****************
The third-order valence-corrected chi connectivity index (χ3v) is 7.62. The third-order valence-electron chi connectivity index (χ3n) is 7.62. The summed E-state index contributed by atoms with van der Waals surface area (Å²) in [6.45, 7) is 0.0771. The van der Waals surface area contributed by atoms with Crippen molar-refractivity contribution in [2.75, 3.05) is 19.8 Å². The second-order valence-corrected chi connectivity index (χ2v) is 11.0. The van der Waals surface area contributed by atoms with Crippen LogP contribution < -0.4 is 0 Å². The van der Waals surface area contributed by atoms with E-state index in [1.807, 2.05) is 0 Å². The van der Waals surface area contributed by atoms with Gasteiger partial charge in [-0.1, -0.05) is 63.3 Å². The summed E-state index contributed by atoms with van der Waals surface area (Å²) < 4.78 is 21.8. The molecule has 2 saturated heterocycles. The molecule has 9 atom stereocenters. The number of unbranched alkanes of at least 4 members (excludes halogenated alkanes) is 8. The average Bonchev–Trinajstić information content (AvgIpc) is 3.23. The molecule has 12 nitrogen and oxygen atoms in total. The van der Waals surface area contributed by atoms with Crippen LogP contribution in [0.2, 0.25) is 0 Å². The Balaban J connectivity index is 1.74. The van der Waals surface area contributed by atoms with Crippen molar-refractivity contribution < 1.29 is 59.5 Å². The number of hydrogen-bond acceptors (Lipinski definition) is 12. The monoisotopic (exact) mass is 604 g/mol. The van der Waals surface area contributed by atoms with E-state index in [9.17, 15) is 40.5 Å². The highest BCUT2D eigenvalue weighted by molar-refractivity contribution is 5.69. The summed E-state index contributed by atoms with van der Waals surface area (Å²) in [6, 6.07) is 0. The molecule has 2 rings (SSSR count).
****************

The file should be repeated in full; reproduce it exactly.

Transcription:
The third-order valence-corrected chi connectivity index (χ3v) is 7.62. The third-order valence-electron chi connectivity index (χ3n) is 7.62. The summed E-state index contributed by atoms with van der Waals surface area (Å²) in [6.45, 7) is 0.0771. The van der Waals surface area contributed by atoms with Crippen molar-refractivity contribution in [2.75, 3.05) is 19.8 Å². The second-order valence-corrected chi connectivity index (χ2v) is 11.0. The van der Waals surface area contributed by atoms with Crippen LogP contribution < -0.4 is 0 Å². The van der Waals surface area contributed by atoms with E-state index in [1.807, 2.05) is 0 Å². The van der Waals surface area contributed by atoms with Gasteiger partial charge in [-0.1, -0.05) is 63.3 Å². The summed E-state index contributed by atoms with van der Waals surface area (Å²) < 4.78 is 21.8. The molecule has 2 saturated heterocycles. The molecule has 9 atom stereocenters. The number of unbranched alkanes of at least 4 members (excludes halogenated alkanes) is 8. The average Bonchev–Trinajstić information content (AvgIpc) is 3.23. The molecule has 12 nitrogen and oxygen atoms in total. The van der Waals surface area contributed by atoms with Crippen LogP contribution in [0.2, 0.25) is 0 Å². The Balaban J connectivity index is 1.74. The van der Waals surface area contributed by atoms with Crippen molar-refractivity contribution < 1.29 is 59.5 Å². The number of hydrogen-bond acceptors (Lipinski definition) is 12. The monoisotopic (exact) mass is 604 g/mol. The van der Waals surface area contributed by atoms with E-state index in [9.17, 15) is 40.5 Å². The highest BCUT2D eigenvalue weighted by molar-refractivity contribution is 5.69. The summed E-state index contributed by atoms with van der Waals surface area (Å²) in [6, 6.07) is 0. The molecule has 2 rings (SSSR count).